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anatomy4b

anatomy slides 4b

QuestionAnswer
***Injury proximal to the origin of Triceps *No extension of elbow (elbow is flexed) *No triceps reflex
Injury proximal to the origin of Triceps: ***Wrist drop (all extensor muscles and the Supinator are paralyzed), thumb is flexed and adducted
Injury proximal to the origin of Triceps: Injury proximal to the origin of Triceps: dorsolateral lower brachial region, posterior surface of forearm, dorsum of the hand and radial side of proximal phalanges
Injury of the nerve in radial groove: In fractures of humerus Triceps muscle is usually functioning Wirst drop and sensory loss in dorsolateral aspect of the forearm and hand Plus all other problems mentioned above
Nerve injury in forearm: Here the deep radial nerve is injured (wrist drop) Extension of the thumb and metacarpal joints is disturbed. Sensation is usually preserved
Median Nerve injury: Above the elbow: Muscles in the arm are not affected Forearm and hand muscles are affected 1- All flexors of the wrist are paralyzed except? Flexor carpi ulnaris and ulnar part of Flexor digitorum profundus. 3- Thumb flexors and abductor paralyzed but not Adductor (ulnar N.) (ape hand)
(ape hand) Thumb flexors and abductor paralyzed but not Adductor (ulnar N.)
Median Nerve injury: Above the elbow: (HAND OF PAPAL BENEDICTION) 1st and 2nd Lumbricals lost function and all together, inability to fully flex index and middle finger
Injury at wrist Joint: (suicide or injury e.g.: hand out of car’s window) Short muscles of the thumb paralyzed, not adductor. Thenar muscles atrophy (flattened, ape hand) Flexor pollicis longus functioning Sensory loss over Medial N. area
Ulnar nerve injury: At wrist: (Claw hand) 1- Fingers are hyperextended at metacarpophalangeal joints and flexed at interphalangeal joints (paralysis of interossei MM and 2 medial lumbricals
Ulnar nerve injury: Tendon of flexor digitorum perfundus (2 medial ones) paralyzed, Therefore ? flexion of the ring and little finger is not possible at distal phalangeal joints 3- Small muscles of the little finger are paralyzed
Ulnar nerve injury: at wrist Abduction and Adduction of the fingers are ? impaired ( paralysis of interossei MM, piano playing, writing.. Impaired) 5- Sensory loss over ulnar innervating area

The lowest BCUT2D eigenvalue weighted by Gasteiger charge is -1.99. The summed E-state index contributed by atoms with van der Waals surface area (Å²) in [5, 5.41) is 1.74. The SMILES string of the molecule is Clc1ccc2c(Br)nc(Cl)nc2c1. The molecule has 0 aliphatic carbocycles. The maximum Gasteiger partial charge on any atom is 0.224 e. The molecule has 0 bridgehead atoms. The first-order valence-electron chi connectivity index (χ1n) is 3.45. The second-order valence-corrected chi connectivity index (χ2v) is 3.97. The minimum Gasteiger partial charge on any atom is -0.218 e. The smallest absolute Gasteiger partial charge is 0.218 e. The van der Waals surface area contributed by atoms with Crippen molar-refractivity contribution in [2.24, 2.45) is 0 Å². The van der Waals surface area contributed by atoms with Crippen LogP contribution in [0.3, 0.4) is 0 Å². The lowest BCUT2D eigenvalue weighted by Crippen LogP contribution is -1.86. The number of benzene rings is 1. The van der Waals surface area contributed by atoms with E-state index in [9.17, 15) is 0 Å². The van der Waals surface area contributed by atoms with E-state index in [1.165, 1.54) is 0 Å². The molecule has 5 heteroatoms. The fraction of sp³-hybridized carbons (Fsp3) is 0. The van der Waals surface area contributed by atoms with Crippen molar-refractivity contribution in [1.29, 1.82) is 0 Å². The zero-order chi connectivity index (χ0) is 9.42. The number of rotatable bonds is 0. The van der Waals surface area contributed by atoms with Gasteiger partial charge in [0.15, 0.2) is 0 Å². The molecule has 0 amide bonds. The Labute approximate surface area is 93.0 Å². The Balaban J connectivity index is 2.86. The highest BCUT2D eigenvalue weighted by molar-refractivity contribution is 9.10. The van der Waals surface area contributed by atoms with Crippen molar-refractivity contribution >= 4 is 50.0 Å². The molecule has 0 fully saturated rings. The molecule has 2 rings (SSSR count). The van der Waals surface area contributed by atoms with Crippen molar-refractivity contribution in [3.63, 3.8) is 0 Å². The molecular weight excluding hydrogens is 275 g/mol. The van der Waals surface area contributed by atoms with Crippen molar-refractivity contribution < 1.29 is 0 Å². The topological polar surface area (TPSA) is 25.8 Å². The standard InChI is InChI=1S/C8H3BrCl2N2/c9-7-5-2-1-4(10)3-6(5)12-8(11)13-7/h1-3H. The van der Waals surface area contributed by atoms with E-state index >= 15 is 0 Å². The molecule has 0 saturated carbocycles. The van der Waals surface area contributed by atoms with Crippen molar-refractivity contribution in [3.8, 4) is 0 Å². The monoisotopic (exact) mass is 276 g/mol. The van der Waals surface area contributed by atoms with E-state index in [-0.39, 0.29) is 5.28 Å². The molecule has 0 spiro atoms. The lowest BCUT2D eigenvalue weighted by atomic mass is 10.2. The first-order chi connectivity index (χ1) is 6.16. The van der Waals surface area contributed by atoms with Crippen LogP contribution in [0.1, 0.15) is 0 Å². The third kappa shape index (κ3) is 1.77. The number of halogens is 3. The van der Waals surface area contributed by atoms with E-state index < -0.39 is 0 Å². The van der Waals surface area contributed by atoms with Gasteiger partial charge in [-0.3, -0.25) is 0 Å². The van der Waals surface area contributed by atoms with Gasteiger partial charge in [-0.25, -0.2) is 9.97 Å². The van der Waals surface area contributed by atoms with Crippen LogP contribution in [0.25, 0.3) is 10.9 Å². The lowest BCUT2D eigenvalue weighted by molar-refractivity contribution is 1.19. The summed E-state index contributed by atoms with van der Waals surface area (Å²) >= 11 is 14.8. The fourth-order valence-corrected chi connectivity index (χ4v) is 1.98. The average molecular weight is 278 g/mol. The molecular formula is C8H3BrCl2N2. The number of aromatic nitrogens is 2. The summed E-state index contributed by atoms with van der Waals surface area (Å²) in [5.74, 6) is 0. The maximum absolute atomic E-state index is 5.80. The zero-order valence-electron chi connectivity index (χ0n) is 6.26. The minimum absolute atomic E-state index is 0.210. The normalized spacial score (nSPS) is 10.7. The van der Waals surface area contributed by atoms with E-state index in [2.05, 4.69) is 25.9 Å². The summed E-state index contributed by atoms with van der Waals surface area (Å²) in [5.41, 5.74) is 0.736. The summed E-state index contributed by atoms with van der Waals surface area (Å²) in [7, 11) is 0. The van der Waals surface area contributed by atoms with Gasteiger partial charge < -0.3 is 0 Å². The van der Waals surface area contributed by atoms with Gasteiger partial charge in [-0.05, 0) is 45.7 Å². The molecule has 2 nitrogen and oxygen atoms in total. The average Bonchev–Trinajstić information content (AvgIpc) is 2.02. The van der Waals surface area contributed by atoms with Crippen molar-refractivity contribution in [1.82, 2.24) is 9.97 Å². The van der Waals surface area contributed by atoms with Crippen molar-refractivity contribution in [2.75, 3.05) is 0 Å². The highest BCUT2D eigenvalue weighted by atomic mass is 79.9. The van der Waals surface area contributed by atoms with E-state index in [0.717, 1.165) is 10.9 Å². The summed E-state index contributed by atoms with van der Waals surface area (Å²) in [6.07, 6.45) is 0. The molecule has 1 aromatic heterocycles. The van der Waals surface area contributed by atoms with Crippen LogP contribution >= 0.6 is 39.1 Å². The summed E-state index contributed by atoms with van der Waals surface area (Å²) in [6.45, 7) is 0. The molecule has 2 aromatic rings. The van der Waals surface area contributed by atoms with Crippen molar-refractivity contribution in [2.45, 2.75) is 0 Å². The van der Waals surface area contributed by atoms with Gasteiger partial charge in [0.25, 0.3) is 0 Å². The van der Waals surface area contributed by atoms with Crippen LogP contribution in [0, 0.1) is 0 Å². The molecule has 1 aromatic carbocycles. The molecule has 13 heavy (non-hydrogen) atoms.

Ulnar nerve injury: Injury at elbow: Paralysis of flexor carpi ulnaris and medial portion of Flexor digitorum profundus Ulnar deviation of the wrist is weakened, hand is abducted and extended
Ulnar nerve injury: Injury at elbow: Abduction and Adduction of the fingers are ? impaired ( paralysis of interossei MM, piano playing, writing.. Impaired) 5- Sensory loss over ulnar innervating area.
Infraclavicular region (Deltopectoral triangle) Borders: 1- Clavicle, 2- Deltoid, 3- Pectoralis major Skin innervation: medial, intermediate and Lateral supraclavicular nerves (cervical plexus) On deltoid region: innervation by axillary nerve
Axillary region: (Pyramidal shape) Borders: Pectoralis Major, Latis dorsi, ribs and intercostal muscles, humerus and coracobrachialis
Volkmann's ischemic contracture is a deformity of the hand, fingers, and wrist caused by injury to the muscles of the forearm lack of blood flow to the forearm. occurs when there is increased pressure due to swelling(compartment syndrome)
Lymph nodes of the Axillary region: Arranged in 5 groups: Pectoral, medial, apical, central and subscapular
Drainage of Lymph nodes of the Axillary region: subclavian lymphatic trunk to right lymphatic duct to right venous angle
***Importance of Lymph nodes of the Axillary region Breast Cancers may give metastasis to the axillary lymph node (75% of breast’s lymphatics drain here). Removal of the lymph nodes may be necessary
Mastectomy: removal of the breast
Lymphangitis n infection of the lymph vessels Red streaks from infected area to the armpit or groin (may be faint or obvious) Enlarged lymph nodes (glands) above the area of red streaks -- usually in the elbow, armpit, or groin
Medial bicipital groove: Between biceps and intermuscular septa Contents: Median N, Brachial artery and veins and basilic vein, medial cutaneous antebrachial nerve and ulnar N. medially
Radial nerve is found deep in the posterior brachial region in radial groove of humerus accompanied by deep brachial A and V.
Dorsum of the Hand: Radial artery (9) enters the Snuffbox and gives a dorsal branch which produces the dorsal arterial arch of the hand. Then it gives the principal artery of the thumb and then a main branch to join the deep palmar arch.
Snuffbox: borders: Tendon of extensor pollicis longus (superior) tendons of the ext. pollicis brevis and abductor pollicis longus (inferiorly).
Contents of snuffbox: 9- Radial artery 8- Superficial radial N.
Created by: Mikewagner85